850th Anniversary of Moscow
From N.Kuznetsov book "Readiness for Action, Condition one"
At the Walls of Moscow
The capital was faced with an imminent threat early in October . Weapon emplacements and antitank obstacles were hastily being erected in the suburbs and in the city streets. The State Defence Committee passed a decision on partial evacuation of Moscow.
Before October 10 , instructions were issued to evacuate the diplomatic corps and separate government departments and institutions. After that date people's commissariats, including the defence establishments, were being moved to the east. The General Staff informed me that some of the subdivisions of the People's Commissariat of Defence were making preparations to move to Kuibyshev. Disturbed by this news I asked to be received at GHQ. I was instructed temporarily to shift the People's Commissariat of the Navy, leaving in Moscow the officers I needed most.
I issued instructions to move all the departments to Kuibyshev and Ulyanovsk. I sent V. A. Alafuzov to Kuibyshev to re-establish the departments in the new place and to ensure effective communications with the fleets.
I had to go to Kuibyshev for a few days myself to provide offices for the staff and to establish a command post. This was not easy then. L. M. Galler, my deputy, remained in Moscow all the time.
On October 19, a meeting of the State Defence Committee was held. It introduced a state of siege in Moscow and nearby districts. This matter was preliminarily discussed by the Politbureau of the CPSU(B) Central Committee.
When battles were raging far in the west late in June, the General Staff asked the People's Commissariat of the Navy if it could send several naval batteries to an area near Vyazma.
The People's Commissariat of the Navy formed a Special Artillery Group of two (the 199th and 200th) artillery battalions. The former comprised three and the latter—five batteries.
The group was equipped with 100-130-mm guns we had in reserve in Leningrad, an experimental 152-mm tractor drawn gun battery which had just completed trials on a sea firing range, and an old battery dismantled from one of the forts in Kronstadt. Its guns had served as the main armament of the cruiser Ryurik during the First World War. After the Revolution, these guns were used for coastal defence purposes.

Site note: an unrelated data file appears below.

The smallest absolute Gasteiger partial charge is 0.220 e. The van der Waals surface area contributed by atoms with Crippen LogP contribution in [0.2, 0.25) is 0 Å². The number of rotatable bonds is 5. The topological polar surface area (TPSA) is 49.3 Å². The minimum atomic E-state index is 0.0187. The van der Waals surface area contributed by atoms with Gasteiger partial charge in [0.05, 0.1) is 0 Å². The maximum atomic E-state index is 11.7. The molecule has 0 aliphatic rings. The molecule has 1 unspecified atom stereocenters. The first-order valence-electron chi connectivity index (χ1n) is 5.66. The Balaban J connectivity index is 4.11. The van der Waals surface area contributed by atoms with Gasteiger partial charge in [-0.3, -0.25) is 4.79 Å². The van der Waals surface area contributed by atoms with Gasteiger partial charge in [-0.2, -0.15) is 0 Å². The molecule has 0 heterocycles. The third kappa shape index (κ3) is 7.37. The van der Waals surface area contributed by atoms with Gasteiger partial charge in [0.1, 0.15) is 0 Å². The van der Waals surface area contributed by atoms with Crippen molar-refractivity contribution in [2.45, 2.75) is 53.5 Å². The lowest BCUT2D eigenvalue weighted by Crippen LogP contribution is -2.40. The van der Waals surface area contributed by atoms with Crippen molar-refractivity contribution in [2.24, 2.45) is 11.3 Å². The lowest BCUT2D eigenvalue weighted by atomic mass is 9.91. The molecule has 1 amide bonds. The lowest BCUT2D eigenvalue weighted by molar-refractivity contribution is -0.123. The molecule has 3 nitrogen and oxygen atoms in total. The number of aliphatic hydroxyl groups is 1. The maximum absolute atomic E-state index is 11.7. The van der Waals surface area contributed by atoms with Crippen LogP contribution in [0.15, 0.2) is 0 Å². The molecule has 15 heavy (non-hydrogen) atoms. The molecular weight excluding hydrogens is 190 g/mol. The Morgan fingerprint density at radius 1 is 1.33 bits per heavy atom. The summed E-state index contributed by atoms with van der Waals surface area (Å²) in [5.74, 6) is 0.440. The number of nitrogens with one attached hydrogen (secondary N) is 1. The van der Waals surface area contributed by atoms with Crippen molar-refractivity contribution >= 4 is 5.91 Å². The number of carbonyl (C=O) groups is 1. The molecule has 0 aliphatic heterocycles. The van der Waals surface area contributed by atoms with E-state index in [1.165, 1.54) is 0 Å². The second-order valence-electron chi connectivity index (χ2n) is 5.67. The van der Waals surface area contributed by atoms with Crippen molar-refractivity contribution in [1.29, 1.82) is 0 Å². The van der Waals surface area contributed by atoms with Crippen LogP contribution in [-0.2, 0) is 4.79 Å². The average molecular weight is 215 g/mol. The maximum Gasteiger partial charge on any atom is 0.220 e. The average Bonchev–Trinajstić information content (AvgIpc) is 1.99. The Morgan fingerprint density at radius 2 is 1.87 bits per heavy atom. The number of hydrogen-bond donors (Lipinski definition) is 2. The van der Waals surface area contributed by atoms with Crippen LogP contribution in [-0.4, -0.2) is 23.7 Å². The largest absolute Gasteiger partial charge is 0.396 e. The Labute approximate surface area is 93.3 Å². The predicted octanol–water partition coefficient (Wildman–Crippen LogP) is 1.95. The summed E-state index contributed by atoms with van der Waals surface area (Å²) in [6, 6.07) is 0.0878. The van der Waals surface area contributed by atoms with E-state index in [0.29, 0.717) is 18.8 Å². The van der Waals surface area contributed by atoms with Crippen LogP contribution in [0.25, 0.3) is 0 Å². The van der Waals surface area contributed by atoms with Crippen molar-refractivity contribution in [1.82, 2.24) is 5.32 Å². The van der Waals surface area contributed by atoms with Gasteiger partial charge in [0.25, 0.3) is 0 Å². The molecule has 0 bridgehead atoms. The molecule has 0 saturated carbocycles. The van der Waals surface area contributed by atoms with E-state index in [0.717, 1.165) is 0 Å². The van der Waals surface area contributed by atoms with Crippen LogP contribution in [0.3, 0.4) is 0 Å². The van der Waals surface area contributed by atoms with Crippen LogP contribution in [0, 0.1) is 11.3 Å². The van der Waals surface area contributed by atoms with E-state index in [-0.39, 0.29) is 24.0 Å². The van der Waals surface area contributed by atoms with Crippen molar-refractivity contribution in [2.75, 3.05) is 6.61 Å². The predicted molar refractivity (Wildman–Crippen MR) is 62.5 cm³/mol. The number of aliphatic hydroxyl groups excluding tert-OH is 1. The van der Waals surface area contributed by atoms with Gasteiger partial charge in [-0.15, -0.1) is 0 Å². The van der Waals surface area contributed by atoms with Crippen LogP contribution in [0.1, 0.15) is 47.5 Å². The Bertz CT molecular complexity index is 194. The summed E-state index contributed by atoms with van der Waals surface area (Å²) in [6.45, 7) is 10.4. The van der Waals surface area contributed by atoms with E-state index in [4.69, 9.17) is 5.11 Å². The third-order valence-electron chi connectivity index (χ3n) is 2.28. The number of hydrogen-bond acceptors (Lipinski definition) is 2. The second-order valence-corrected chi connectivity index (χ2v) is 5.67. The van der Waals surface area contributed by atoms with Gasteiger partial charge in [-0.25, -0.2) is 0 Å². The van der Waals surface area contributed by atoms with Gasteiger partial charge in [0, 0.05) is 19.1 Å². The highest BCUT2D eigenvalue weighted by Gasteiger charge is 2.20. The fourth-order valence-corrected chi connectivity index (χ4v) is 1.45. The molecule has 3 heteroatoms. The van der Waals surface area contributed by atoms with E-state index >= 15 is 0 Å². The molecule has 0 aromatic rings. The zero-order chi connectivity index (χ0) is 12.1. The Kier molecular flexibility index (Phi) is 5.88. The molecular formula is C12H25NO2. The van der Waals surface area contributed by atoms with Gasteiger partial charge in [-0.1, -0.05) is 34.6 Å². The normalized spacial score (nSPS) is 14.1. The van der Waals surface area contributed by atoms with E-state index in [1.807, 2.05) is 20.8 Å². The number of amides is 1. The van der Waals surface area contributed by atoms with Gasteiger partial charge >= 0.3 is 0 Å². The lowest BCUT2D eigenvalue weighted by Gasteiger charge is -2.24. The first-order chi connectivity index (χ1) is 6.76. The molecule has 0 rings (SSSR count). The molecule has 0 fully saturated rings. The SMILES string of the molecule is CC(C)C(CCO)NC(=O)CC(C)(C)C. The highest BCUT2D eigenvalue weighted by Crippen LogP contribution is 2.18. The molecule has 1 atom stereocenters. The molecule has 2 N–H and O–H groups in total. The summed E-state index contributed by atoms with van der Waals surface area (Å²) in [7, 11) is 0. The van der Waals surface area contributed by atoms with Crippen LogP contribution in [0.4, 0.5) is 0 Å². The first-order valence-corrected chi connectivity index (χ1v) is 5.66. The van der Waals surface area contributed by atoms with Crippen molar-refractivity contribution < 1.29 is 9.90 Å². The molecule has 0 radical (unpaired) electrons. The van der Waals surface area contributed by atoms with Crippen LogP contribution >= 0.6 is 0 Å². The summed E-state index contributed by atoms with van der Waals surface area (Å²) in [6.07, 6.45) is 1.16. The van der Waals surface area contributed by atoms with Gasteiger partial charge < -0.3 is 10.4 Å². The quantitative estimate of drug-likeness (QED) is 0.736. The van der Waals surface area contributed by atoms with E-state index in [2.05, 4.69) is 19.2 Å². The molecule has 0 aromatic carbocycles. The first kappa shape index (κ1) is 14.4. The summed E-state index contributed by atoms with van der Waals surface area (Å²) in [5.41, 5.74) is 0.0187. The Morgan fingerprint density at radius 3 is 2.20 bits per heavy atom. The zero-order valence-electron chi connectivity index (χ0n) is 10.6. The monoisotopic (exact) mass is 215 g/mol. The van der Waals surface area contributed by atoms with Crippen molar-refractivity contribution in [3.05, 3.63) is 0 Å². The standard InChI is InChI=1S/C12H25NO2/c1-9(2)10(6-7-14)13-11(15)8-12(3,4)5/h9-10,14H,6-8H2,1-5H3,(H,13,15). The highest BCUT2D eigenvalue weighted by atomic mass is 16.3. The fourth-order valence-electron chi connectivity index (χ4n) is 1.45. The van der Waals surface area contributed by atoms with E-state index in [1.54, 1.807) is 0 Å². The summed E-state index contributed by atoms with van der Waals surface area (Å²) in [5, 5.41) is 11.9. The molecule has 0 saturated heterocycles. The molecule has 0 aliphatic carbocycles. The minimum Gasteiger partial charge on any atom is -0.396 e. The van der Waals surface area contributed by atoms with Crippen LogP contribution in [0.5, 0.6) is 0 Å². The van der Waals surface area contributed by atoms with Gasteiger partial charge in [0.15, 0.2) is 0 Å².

Early in July J. V. Stalin asked me:
"What is the news on naval ordnance?"
"It is already on the march," I replied.
It should be mentioned that the long range naval guns of the Special Artillery Group did not justify the hopes pinned on them. And the crews were not to blame. They fought skilfully and bravely. The point is that mobile tank and motorised units played the key role in the Nazi offensive. Unfortunately, the naval batteries had practically zero mobility. We could have foreseen this. It proved more difficult to find a satisfactory solution.
On October 18, the State Defence Committee passed a decision on forming 25 marine brigades. The Naval Staff issued an order to the fleets to select 35,000-40,000 sailors for the purpose, who were to form the backbone of those brigades.
The 62nd, 64th, 71st, and 84th Marine Brigades took part in the battle of Moscow within big army formations. The 75th Marine Brigade was deployed along the Volokolamsk Highway and a Special Naval Regiment fought on the Mozhaisk Highway.
Some authors wrote that the sailors readily left their floating "homes". That was not so. It is always difficult for a sailor to part with his ship. Those who served in the Navy know this. Every sailor wants to fight in his ship, with his shipmates. But war is war and, when necessary, seamen fought on land.
As a rule, the marine brigades were mainly made up of ratings from ships and men of naval coastal defence units. They were augmented by men from other arms. When some of the marine brigades were reformed after heavy fighting, the proportion of naval personnel was small. But the naval tradition continued to be strong. This was not fortuitous, because, as a rule, the commanders were coastal defence or regular naval officers who had served aboard ships.
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